Catholic Boy Blues: A Poet's Journal of Healing by Norbert Krapf,
by Stefanie Lipsey, Book/Mark Quarterly Review (Winter, 2015).
After decades of writing award-winning poems that cover a broad territory of personal, political, and metaphysical landscapes, the poet, Norbert Krapf, writes about the childhood abuse that he suffered at the hands of a priest.
With a sensibility toward justice, along with the lyrical and musical qualities we expect from this poet, Catholic Boy Blues is a true journey of healing. Some poems echo the refrains found in church choirs while other poems sing the blues through the manifestation of a character called “Mr. Blues.”
We first meet Mr. Blues late in section one after a structurally controlled but emotionally frenetic grasping at salvation. The poems seek understanding and healing from biblical figures and feminine mystics including Hildegard of Bingen, and Mechthild of Magdeburg before moving us through a cycle of seven poems called “Catholic Boy Blues.” Repetition creates a haunting, nursery rhyme quality found in phrases like, “Tell me, priest,/tell me true,/does it make you blue?/Where is Jesus/when you do/what you do?” It reminds us of the destruction of child-like innocence.
Questions are an important and appropriate literary vehicle throughout the entire book. They help to draw the reader into a very intimate space. We, along with the poet, interrogate God, the church, and even the priest himself. The poem, “Tell me, Pastor,” in section III recalls the earlier refrain, “Tell me, priest” in a way that mimics the unending cycle that comes from abuse. Other poems press for understanding: “Why, Priest, Why?” and “Did You Ever Think?” Indeed, “WHY?”
The title poem of section III, “Tell Me, Pastor,” is a like a religious call and response service. This time the questions posed to the priest are mammoth, “How have you changed my life?” But there are no answers. There are only more questions, “What could you have done/ to make my little sis wonder/ why altar boys have to sleep over/ before they serve the early mass?”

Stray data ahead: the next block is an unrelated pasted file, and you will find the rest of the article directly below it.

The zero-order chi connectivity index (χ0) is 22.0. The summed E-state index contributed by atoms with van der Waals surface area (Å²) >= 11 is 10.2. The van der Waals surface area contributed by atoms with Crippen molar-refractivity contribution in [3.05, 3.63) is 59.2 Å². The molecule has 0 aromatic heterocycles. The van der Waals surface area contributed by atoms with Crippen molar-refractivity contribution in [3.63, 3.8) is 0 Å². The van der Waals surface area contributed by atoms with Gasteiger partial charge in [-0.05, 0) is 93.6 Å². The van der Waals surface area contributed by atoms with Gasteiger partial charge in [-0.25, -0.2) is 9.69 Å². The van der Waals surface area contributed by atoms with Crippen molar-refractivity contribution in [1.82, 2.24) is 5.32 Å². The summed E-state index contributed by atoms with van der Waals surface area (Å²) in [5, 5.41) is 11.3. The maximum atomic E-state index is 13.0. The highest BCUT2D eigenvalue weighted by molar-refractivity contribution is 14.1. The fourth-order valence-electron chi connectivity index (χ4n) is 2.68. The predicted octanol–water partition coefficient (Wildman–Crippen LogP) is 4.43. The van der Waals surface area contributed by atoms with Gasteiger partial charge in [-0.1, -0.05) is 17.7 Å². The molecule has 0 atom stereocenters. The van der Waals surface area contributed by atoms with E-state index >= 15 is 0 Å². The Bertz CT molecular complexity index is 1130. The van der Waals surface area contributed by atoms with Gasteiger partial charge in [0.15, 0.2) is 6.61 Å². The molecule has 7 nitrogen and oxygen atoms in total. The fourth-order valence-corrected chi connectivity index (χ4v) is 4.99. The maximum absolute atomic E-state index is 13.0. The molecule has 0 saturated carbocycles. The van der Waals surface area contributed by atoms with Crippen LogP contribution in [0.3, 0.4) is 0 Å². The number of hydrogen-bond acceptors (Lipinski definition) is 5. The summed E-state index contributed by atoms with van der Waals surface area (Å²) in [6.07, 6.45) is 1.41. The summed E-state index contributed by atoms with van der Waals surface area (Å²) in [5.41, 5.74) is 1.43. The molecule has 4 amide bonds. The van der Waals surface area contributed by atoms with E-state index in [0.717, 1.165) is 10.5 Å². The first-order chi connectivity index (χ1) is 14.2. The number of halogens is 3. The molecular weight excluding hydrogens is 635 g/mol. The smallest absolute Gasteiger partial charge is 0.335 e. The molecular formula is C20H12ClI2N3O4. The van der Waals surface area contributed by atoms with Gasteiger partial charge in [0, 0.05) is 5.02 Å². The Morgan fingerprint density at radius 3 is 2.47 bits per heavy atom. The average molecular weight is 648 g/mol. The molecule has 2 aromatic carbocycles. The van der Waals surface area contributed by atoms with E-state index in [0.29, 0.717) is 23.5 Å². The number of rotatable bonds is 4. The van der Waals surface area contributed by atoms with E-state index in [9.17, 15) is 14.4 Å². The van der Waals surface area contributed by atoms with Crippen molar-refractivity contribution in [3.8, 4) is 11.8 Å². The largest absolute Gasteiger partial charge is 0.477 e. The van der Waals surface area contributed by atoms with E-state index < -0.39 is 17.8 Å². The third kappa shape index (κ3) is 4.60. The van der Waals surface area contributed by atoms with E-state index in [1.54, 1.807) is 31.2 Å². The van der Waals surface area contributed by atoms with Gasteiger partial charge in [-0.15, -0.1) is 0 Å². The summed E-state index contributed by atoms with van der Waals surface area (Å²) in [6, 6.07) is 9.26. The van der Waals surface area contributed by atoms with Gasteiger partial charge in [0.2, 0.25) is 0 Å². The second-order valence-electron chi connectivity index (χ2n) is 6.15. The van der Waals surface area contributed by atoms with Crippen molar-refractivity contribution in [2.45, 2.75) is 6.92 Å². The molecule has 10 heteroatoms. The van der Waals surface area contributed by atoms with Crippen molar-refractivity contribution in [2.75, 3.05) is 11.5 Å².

Readers are artfully led into disbelief and wonderment throughout each section of the book: What could the sister have known? What could the mother have thought? How would the father deal, eventually, with the loss of trust from the priest he befriended? Did he ever recover from what his son was made to endure? The abuse is alluded to in some places, but in others, the abuse is blatant and graphic. We come to know and feel sorry for the boy in these poems and also share the anger that arises in adulthood.
Readers will marvel at the empathy and fortitude it must have taken for the poet to write from the perspective of the priest in the final section of the book. This is the resurrection. This is the true test of faith. How can one feel compassion for a man who was so sick and dangerous? Through these poems, we are forced to not look away and demonize the priest. Krapf helps us to realize that this priest was a victim too. A poem like “Who Needs Dante?” is one such poem. It is written in the voice of the priest, “…and they took down my picture/from the back of the church/and took off my name from the Knights of Columbus chapter…. Who needs a Dante/to create a vision of Hell/when I made Hell/and left it behind?”
This last section is a beautiful conclusion to the masterful four movement symphony that Krapf has created. Mr. Blues, the alter-ego who has comforted the young boy and older man, has been there all along. In one of the last poems, “Mr. Blues on Home Burial,” he condemns the priest and praises the boy, “You stared into the eye of the beast. /You went back and fought that beast./ You would not give into that priest.” Perhaps it is now time to let go of the blues. This is the powerful message that the book wants us to hear, good triumphs over evil.
Catholic Boy Blues is intense and heartbreaking but an important and fearless collection of poems. This work has the potential to change, inspire, and awaken anyone who reads Krapf’s masterful latest collection of poems.
Reviewed by Stefanie M. Lipsey
Thanks to editor Mindy Kronenberg for permission to reprint.
For more info on Norbert Krapf's work, click here.